days, 15th of August, will really be working, which is being monitored by the international community. So next... So in conclusion, we are really hopeful that Aceh may be currently described as a
massive social laboratory during the reconstruction and rehabilitation states. The questions will arise as to whether conflict resolution can be realized. And also whether a plural society can be
created and whether the principle of good governance--because the Aceh is well known to be number one corrupt province in Indonesia. So with the tsunami and with the participation of the whole people
watching, hopefully this will be the first province free from corruption, if it is successful. So we realize that the problem is not an easy one to solve, but this tragedy can be transformed into
emotional solidarity as we make use of every capacity we have to develop compassion and truly define our fortunate people and community for developing a feeling of willingness and togetherness. If the
victims of the tsunami are the responsibility of us all, as a human being, so also the future of Aceh and other places, I said other places because it is not only Aceh have been hit by the tsunami,
will be determined by us all. In a situation where natural disasters are commonly placed all over the world, academics need to come down from their ivory towers and work in a concrete manner for
change and improvement, so as to relieve the burden of suffering on human beings. So I really believe that, if successful with the tsunami, there is a blessing that the future of Aceh hopefully will
be better. The participation of people, volunteers all over the world will change the lives of the future generations of Aceh. And I am privileged to speak in front of the sociologists here. If Aceh
can be part of the research and part of the place that can be used to make a better life over there. So this is kind of a challenge for sociologists. I remember—I quote--I forgot the former ASA
president, but he said--I think sociologists should foster our freedom. I would like to continue with a film that will be much more communicative, rather than what I am saying. This was done by my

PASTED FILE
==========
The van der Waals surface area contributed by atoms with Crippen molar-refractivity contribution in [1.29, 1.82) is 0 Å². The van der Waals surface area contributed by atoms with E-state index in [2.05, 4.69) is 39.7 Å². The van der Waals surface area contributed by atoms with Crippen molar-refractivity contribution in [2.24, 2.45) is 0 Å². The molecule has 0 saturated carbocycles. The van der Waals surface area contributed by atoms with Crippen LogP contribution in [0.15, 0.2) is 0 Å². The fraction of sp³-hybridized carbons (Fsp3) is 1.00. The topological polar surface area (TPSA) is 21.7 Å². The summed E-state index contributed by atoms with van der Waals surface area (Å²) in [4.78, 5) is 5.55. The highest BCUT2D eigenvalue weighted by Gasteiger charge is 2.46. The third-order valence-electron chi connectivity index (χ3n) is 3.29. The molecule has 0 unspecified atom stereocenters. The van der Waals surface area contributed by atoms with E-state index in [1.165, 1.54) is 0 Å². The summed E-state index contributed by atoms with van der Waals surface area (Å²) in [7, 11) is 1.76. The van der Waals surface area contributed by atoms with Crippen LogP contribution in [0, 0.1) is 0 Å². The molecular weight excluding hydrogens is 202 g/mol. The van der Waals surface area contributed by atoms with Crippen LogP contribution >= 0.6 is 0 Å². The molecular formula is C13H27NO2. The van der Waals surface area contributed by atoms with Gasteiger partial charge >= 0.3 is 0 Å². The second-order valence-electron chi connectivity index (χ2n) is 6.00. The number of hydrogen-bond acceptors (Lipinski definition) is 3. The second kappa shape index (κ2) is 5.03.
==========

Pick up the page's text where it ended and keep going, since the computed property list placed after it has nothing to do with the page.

children, I have my children with me to be a narrator. I also have a guest, Mr. Talimut, who has been meeting with me in Aceh from Operation USA. And I also have my friend from Ohio, Anne Tickamyer.
We met so many people in Aceh, who became part of the movement. I would like to present you, of course this is not as good as the film that you have, Professor Duster, but well who knows...seeing is
believing. What is really happening in Aceh is impossible to describe with words. Please. Presentation of Film: Aceh At The Crossroads - Rebuilding Aceh From Tsunami to Peace Imam Budi Prasodjo: Thank
you. Let me conclude this presentation by reading this. I believe that in any human tragedy there are always great opportunities to promote human solidarity, to help others who are in desperate need.
I have witnessed thousands of people from all over the world coming to Aceh and joining hands in a united effort to alleviate the suffering, to express sympathy and condolences to those who have lost
loved ones. I believe in a dream for Aceh that will unite the people, allow for a peaceful transition to democracy, build tolerance and a pluralistic society, and promote prosperity. Thank you very
much. Carol Bellamy: Well I don't know how many of you have been to the theater when somebody walks out and says the role of Julia Roberts tonight will be performed by Mildred Jones, but that's me. I
am actually a late substitute on this panel, but delighted to be here. As Kai indicated, I'm Carol Bellamy, I am now actually the President and CEO of World Learning and the School of International
Training. But at the time of the impact, at the time of the hit of this particular natural disaster, I was completing my ten years as the Executive Director of UNICEF, the United Nations Children's